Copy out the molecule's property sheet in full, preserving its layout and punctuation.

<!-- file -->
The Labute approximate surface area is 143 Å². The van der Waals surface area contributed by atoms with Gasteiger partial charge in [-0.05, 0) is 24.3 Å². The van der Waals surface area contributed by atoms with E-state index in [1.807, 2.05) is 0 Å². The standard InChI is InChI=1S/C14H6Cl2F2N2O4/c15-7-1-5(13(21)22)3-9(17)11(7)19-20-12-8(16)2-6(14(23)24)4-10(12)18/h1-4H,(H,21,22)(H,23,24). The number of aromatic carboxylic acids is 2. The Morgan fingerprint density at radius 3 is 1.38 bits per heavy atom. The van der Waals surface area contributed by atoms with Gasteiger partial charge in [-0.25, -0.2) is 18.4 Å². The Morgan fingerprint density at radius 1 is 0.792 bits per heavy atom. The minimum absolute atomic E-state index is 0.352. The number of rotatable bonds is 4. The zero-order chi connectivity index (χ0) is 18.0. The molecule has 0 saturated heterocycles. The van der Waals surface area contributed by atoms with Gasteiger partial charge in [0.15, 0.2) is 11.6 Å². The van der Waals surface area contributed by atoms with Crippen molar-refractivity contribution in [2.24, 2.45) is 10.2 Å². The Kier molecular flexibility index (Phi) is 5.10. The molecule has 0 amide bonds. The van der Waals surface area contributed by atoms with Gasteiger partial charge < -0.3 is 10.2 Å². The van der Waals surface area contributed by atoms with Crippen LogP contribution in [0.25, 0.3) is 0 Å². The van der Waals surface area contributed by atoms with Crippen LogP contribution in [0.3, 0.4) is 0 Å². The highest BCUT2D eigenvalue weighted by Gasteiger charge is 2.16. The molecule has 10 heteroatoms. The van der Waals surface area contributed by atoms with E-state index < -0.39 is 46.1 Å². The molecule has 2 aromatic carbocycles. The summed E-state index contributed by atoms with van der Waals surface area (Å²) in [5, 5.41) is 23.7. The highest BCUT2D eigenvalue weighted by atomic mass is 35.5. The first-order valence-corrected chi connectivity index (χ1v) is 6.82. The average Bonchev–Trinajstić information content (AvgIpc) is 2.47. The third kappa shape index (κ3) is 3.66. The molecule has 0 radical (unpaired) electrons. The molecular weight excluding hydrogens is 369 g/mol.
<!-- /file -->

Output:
The Labute approximate surface area is 143 Å². The van der Waals surface area contributed by atoms with Gasteiger partial charge in [-0.05, 0) is 24.3 Å². The van der Waals surface area contributed by atoms with E-state index in [1.807, 2.05) is 0 Å². The standard InChI is InChI=1S/C14H6Cl2F2N2O4/c15-7-1-5(13(21)22)3-9(17)11(7)19-20-12-8(16)2-6(14(23)24)4-10(12)18/h1-4H,(H,21,22)(H,23,24). The number of aromatic carboxylic acids is 2. The Morgan fingerprint density at radius 3 is 1.38 bits per heavy atom. The van der Waals surface area contributed by atoms with Gasteiger partial charge in [-0.25, -0.2) is 18.4 Å². The Morgan fingerprint density at radius 1 is 0.792 bits per heavy atom. The minimum absolute atomic E-state index is 0.352. The number of rotatable bonds is 4. The zero-order chi connectivity index (χ0) is 18.0. The molecule has 0 saturated heterocycles. The van der Waals surface area contributed by atoms with Gasteiger partial charge in [0.15, 0.2) is 11.6 Å². The van der Waals surface area contributed by atoms with Crippen molar-refractivity contribution in [2.24, 2.45) is 10.2 Å². The Kier molecular flexibility index (Phi) is 5.10. The molecule has 0 amide bonds. The van der Waals surface area contributed by atoms with Gasteiger partial charge < -0.3 is 10.2 Å². The van der Waals surface area contributed by atoms with Crippen LogP contribution in [0.25, 0.3) is 0 Å². The van der Waals surface area contributed by atoms with Crippen LogP contribution in [0.3, 0.4) is 0 Å². The highest BCUT2D eigenvalue weighted by Gasteiger charge is 2.16. The molecule has 10 heteroatoms. The van der Waals surface area contributed by atoms with E-state index < -0.39 is 46.1 Å². The molecule has 2 aromatic carbocycles. The summed E-state index contributed by atoms with van der Waals surface area (Å²) in [5, 5.41) is 23.7. The highest BCUT2D eigenvalue weighted by atomic mass is 35.5. The first-order valence-corrected chi connectivity index (χ1v) is 6.82. The average Bonchev–Trinajstić information content (AvgIpc) is 2.47. The third kappa shape index (κ3) is 3.66. The molecule has 0 radical (unpaired) electrons. The molecular weight excluding hydrogens is 369 g/mol.